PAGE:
Previously on Blues Unlimited - The Pride of Houston: Lightnin' Hopkins & Bill Quinn's Legendary Gold Star Records (Hour 1)
Clean
December 27, 2016 06:50 AM PST
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IF EVERYBODY WHO LISTENED to this podcast donated just $2 a month (the price of a cup of coffee), we wouldn't have to have a fund-raiser! Here's how YOU can help: http://tinyurl.com/gter36s

Join us as we aim the spotlight on Bill Quinn’s legendary Gold Star record label. Founded in Houston in the late 1940s, he recorded some of the cream of the crop of Texas postwar country blues, including Thunder Smith, L.C. Williams, Lil' Son Jackson, and — our man of the hour — Lightnin' Hopkins.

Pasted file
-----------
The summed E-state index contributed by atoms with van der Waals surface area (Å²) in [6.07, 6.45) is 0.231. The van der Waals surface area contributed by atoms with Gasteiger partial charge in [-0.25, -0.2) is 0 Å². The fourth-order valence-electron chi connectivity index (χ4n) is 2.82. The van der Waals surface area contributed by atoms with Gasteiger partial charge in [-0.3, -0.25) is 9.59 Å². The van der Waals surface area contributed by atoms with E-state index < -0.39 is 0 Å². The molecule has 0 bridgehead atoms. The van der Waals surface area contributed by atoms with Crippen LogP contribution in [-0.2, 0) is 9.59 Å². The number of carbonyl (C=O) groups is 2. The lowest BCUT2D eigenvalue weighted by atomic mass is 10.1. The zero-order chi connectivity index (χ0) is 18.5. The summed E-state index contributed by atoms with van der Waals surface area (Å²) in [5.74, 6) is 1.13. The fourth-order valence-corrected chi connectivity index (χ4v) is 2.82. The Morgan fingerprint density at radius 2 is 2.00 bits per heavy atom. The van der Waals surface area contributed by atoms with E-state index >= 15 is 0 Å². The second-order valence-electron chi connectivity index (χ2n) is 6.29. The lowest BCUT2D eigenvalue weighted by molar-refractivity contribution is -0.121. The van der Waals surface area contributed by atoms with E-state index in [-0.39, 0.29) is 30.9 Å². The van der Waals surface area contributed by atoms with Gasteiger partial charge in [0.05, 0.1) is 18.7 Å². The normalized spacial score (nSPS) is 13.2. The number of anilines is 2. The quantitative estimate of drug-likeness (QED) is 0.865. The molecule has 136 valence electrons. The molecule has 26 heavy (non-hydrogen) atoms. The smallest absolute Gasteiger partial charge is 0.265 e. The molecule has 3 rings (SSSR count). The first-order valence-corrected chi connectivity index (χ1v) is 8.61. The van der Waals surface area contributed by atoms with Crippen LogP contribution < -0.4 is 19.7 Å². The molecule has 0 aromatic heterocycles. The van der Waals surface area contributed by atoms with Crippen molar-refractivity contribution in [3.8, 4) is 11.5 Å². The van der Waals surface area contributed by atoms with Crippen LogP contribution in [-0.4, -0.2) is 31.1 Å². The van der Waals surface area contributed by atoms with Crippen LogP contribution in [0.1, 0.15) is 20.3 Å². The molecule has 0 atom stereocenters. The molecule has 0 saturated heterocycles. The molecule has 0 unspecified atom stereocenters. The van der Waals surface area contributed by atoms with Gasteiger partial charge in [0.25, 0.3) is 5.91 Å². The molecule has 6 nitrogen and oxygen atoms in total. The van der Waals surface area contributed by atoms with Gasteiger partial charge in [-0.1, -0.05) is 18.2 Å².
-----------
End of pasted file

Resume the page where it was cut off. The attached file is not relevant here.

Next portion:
To hear this episode in its original full-fidelity high quality audio, it may be downloaded from Bandcamp at: http://tinyurl.com/jg36e7c

Don't forget to install the PodOmatic Podcast Player app for iOS so you can listen to Sleepy Boy Hawkins wherever you go! Details at http://itunes.apple.com/us/app/podomatic/id648258566?mt=8

Previously on Blues Unlimited - Rare Paramount 78s from the Collection of John Tefteller (Hour 2)
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December 06, 2016 07:59 AM PST
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PLEASE SUPPORT OUR YEAR-END CAMPAIGN at http://tinyurl.com/gter36s -- YOUR SUPPORT IS CRITICAL AND GUARANTEES THE FUTURE OF THIS RADIO SHOW!